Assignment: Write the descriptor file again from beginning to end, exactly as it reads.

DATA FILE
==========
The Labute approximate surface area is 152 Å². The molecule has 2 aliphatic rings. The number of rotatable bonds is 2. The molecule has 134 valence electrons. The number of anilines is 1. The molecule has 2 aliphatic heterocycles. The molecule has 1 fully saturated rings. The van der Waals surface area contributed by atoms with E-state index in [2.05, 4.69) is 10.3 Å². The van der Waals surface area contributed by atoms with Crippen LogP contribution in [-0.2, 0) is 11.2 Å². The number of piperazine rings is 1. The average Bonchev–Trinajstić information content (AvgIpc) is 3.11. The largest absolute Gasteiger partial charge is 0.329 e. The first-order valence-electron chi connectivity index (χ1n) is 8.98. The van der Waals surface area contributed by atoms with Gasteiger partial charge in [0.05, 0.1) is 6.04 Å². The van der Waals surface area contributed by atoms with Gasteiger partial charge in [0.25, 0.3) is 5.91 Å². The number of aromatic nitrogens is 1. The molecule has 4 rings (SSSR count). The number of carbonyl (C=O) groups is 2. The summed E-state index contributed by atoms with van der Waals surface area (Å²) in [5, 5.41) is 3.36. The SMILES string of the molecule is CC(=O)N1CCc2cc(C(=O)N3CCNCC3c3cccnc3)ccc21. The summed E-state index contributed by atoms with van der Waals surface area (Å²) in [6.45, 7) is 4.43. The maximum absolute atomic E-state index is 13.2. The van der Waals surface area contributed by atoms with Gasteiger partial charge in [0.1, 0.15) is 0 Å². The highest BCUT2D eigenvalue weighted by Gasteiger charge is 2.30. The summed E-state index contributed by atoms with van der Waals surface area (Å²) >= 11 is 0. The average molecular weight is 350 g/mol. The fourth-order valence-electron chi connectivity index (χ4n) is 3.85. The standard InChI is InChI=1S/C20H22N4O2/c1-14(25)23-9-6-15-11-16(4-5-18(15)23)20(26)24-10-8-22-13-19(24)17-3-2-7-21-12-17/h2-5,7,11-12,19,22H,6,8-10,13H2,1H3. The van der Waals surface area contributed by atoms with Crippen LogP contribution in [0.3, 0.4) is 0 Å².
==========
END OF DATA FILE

The Labute approximate surface area is 152 Å². The molecule has 2 aliphatic rings. The number of rotatable bonds is 2. The molecule has 134 valence electrons. The number of anilines is 1. The molecule has 2 aliphatic heterocycles. The molecule has 1 fully saturated rings. The van der Waals surface area contributed by atoms with E-state index in [2.05, 4.69) is 10.3 Å². The van der Waals surface area contributed by atoms with Crippen LogP contribution in [-0.2, 0) is 11.2 Å². The number of piperazine rings is 1. The average Bonchev–Trinajstić information content (AvgIpc) is 3.11. The largest absolute Gasteiger partial charge is 0.329 e. The first-order valence-electron chi connectivity index (χ1n) is 8.98. The van der Waals surface area contributed by atoms with Gasteiger partial charge in [0.05, 0.1) is 6.04 Å². The van der Waals surface area contributed by atoms with Gasteiger partial charge in [0.25, 0.3) is 5.91 Å². The number of aromatic nitrogens is 1. The molecule has 4 rings (SSSR count). The number of carbonyl (C=O) groups is 2. The summed E-state index contributed by atoms with van der Waals surface area (Å²) in [5, 5.41) is 3.36. The SMILES string of the molecule is CC(=O)N1CCc2cc(C(=O)N3CCNCC3c3cccnc3)ccc21. The summed E-state index contributed by atoms with van der Waals surface area (Å²) in [6.45, 7) is 4.43. The maximum absolute atomic E-state index is 13.2. The van der Waals surface area contributed by atoms with Gasteiger partial charge in [0.1, 0.15) is 0 Å². The highest BCUT2D eigenvalue weighted by Gasteiger charge is 2.30. The summed E-state index contributed by atoms with van der Waals surface area (Å²) >= 11 is 0. The average molecular weight is 350 g/mol. The fourth-order valence-electron chi connectivity index (χ4n) is 3.85. The standard InChI is InChI=1S/C20H22N4O2/c1-14(25)23-9-6-15-11-16(4-5-18(15)23)20(26)24-10-8-22-13-19(24)17-3-2-7-21-12-17/h2-5,7,11-12,19,22H,6,8-10,13H2,1H3. The van der Waals surface area contributed by atoms with Crippen LogP contribution in [0.3, 0.4) is 0 Å².